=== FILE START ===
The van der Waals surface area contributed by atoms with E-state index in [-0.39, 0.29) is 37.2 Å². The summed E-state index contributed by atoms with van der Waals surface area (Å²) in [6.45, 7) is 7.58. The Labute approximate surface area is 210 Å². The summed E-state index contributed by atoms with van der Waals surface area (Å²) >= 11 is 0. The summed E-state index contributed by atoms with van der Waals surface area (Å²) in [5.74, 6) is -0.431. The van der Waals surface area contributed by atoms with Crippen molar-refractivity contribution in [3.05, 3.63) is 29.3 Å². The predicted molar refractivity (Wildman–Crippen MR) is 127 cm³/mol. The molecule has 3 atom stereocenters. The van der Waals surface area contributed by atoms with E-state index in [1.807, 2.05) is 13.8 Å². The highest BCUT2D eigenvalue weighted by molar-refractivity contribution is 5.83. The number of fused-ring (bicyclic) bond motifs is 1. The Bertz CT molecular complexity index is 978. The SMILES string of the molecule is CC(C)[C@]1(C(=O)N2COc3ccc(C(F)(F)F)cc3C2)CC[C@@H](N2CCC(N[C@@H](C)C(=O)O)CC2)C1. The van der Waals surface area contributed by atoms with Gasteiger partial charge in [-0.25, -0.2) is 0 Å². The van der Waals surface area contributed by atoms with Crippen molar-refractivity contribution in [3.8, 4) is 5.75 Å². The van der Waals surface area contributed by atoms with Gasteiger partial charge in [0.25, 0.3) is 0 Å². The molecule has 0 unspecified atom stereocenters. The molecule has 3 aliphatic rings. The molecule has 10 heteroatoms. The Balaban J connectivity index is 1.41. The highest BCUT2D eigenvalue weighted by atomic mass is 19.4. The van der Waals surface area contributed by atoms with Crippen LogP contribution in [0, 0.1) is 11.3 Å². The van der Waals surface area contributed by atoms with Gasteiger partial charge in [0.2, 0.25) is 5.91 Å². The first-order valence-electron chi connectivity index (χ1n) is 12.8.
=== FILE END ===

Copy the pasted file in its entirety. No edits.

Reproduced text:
The van der Waals surface area contributed by atoms with E-state index in [-0.39, 0.29) is 37.2 Å². The summed E-state index contributed by atoms with van der Waals surface area (Å²) in [6.45, 7) is 7.58. The Labute approximate surface area is 210 Å². The summed E-state index contributed by atoms with van der Waals surface area (Å²) >= 11 is 0. The summed E-state index contributed by atoms with van der Waals surface area (Å²) in [5.74, 6) is -0.431. The van der Waals surface area contributed by atoms with Crippen molar-refractivity contribution in [3.05, 3.63) is 29.3 Å². The predicted molar refractivity (Wildman–Crippen MR) is 127 cm³/mol. The molecule has 3 atom stereocenters. The van der Waals surface area contributed by atoms with E-state index in [1.807, 2.05) is 13.8 Å². The highest BCUT2D eigenvalue weighted by molar-refractivity contribution is 5.83. The number of fused-ring (bicyclic) bond motifs is 1. The Bertz CT molecular complexity index is 978. The SMILES string of the molecule is CC(C)[C@]1(C(=O)N2COc3ccc(C(F)(F)F)cc3C2)CC[C@@H](N2CCC(N[C@@H](C)C(=O)O)CC2)C1. The van der Waals surface area contributed by atoms with Gasteiger partial charge in [-0.25, -0.2) is 0 Å². The van der Waals surface area contributed by atoms with Crippen molar-refractivity contribution in [3.8, 4) is 5.75 Å². The van der Waals surface area contributed by atoms with Gasteiger partial charge in [0.25, 0.3) is 0 Å². The molecule has 0 unspecified atom stereocenters. The molecule has 3 aliphatic rings. The molecule has 10 heteroatoms. The Balaban J connectivity index is 1.41. The highest BCUT2D eigenvalue weighted by atomic mass is 19.4. The van der Waals surface area contributed by atoms with Crippen LogP contribution in [0, 0.1) is 11.3 Å². The van der Waals surface area contributed by atoms with Gasteiger partial charge in [0.2, 0.25) is 5.91 Å². The first-order valence-electron chi connectivity index (χ1n) is 12.8.